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    martha clarke: angel reapers
    Photo by Sara Davis

    Shaking It Out

    Martha Clarke's Angel Reapers gives Shakers some life


    What better way to start some heavy conversations about sex and religion than to create a dance about celibate Shakers that has sex and nudity in it? Choreographer Martha Clarke and writer Alfred Uhry give us a history-based impression, beautiful songs and plenty of food for thought in Angel Reapers, presented Monday night at ADF as a well developed work in progress.

    Choreography by: Martha Clarke.
    Dancers: Sophie Bortolussi, Asli Bulbul, Patrick Corbin, Lindsey Dietz Marchant, Sara Erde, Whitney V. Hunter, Gabrielle Malone, Luke Murphy, Peter Musante, Andrew Robinson, Isadora Wolfe.
    Music by: Shakers.
    Costumes by: Donna Zakowska.
    Lighting design by: Christopher Akerlind.
    Production stage manager: Terri K. Kohler.
    Music Direction and Arrangement: Arthur Solari.
    Texts: Alfred Uhry.
    American Dance Festival
    Reynolds Theater
    July 5-7, 2010

    Soft but specific lighting by Christopher Akerlind and costumes by Donna Zakowska clearly put six women and five men into a Shaker community somewhere in a previous century, and the peformers just as clearly live there. An almost continuous stream of unison songs and rhythmic dances — spinning and swirling, with footstompings — give both a wonderful sensation of Shaker life and philosophy and a smooth and unforced way to entertain and to tell a tale.

    The song lyrics are probably historically accurate, but Uhry gives the performers lifestory monologues that feel emotionally accurate and fraught with trauma even if they are not historically accurate. In these stories lie what seems the meat of the piece: these individuals who have come together to be part of a utopian or highly idealistic religious community are coming from places of pain, loss and emotional turmoil. The doctrine of harsh self-denial and the rigidity of the rules for the community are there just as much to ward off freakouts as to create order, and occasional convulsings and speaking in tongues look more like mental illness than religious experience.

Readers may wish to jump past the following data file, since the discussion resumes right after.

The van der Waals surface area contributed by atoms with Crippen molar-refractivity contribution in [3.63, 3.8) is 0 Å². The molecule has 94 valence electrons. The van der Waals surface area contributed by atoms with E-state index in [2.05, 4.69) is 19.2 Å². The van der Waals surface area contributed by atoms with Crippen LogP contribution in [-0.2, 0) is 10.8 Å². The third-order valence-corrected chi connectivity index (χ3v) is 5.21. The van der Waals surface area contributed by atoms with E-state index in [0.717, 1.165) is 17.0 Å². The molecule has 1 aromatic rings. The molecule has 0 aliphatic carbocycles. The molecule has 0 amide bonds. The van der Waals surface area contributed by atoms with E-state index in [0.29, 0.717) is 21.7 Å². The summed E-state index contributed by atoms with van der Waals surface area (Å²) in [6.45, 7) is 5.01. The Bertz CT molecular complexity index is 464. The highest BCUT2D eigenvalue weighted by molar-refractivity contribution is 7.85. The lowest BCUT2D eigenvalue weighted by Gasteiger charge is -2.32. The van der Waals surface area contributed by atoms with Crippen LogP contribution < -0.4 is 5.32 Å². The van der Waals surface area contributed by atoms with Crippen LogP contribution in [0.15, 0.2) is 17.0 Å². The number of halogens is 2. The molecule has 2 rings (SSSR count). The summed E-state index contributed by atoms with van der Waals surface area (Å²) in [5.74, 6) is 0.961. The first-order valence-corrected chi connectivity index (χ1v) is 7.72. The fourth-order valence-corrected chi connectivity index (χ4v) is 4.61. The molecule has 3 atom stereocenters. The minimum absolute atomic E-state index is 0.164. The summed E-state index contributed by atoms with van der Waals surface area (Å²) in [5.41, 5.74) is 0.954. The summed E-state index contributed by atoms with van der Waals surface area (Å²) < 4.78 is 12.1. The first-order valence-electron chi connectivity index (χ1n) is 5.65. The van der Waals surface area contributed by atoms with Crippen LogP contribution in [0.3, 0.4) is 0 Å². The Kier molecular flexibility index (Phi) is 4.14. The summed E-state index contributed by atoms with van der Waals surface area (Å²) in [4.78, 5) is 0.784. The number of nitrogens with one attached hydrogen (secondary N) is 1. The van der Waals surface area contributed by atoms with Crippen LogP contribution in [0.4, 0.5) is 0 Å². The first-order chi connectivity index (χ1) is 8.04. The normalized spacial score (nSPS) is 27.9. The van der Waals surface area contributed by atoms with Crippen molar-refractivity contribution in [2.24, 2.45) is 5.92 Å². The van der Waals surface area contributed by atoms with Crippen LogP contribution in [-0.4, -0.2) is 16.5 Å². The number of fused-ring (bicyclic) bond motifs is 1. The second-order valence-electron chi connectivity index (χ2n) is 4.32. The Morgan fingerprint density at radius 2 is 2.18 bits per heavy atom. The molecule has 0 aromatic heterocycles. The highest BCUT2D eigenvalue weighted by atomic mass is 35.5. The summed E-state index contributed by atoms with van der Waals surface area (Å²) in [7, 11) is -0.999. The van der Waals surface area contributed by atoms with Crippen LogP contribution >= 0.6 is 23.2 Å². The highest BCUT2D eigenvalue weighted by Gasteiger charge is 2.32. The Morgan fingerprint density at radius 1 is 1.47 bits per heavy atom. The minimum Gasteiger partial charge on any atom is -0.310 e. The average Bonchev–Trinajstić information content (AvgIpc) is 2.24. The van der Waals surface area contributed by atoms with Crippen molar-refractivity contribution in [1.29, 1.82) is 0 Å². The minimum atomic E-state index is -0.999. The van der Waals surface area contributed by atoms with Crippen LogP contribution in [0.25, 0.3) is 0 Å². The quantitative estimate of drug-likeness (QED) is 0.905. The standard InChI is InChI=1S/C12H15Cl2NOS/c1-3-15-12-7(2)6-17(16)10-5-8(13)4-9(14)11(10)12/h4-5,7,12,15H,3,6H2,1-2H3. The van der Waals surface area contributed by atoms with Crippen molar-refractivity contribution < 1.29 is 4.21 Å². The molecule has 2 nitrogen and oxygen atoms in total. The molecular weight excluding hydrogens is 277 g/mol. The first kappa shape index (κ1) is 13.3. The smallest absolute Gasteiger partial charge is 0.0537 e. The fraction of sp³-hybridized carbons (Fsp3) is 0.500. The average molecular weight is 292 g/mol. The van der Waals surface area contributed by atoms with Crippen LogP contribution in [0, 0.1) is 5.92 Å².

What is religious experience? Is the battle between each member's supposed inner angel and inner human even a battle the angels can win? Can people actually live and work in harmony while denying themselves any outlet for lust? The exploration of these questions is much of what makes Reapers so rich.

    There is plenty of violence and sex in this onstage collection of self-deniers: unknown infractions sometimes lead to beatings; one young couple goes off into the darkness of night to have consensual sex; another couple have a rough but ambiguous encounter that implies rape. The strength of Angel Reapers is that it never resolves anything onstage but therefore leaves the audience trying to find resolution. The young couple leave for awhile (turnover was apparently quite high, historically), but later they reappear, unpunished but perhaps also unaccepted. The man and woman of the rough encounter still have to see each other every day and work as a group. A surprisingly naked group of men frolic in moonlight and show up clothed the next morning unremarked. Incidents of same-sex compassion and conflict have tinges of homoeroticism.

    Even death appears here, and just to give the audience further brain fodder, the death that marks the end of the piece may be the death of an adult son who dies before his mother, or. . ., or . . .; the Shakers tossed out distinctions between mother and sister and wife and father and brother and husband so that all members would be equal, just one more religious ideal that may have been emotionally brutal in practice. But that is for the audience to decide. Discuss.

    JULY 16, 2010

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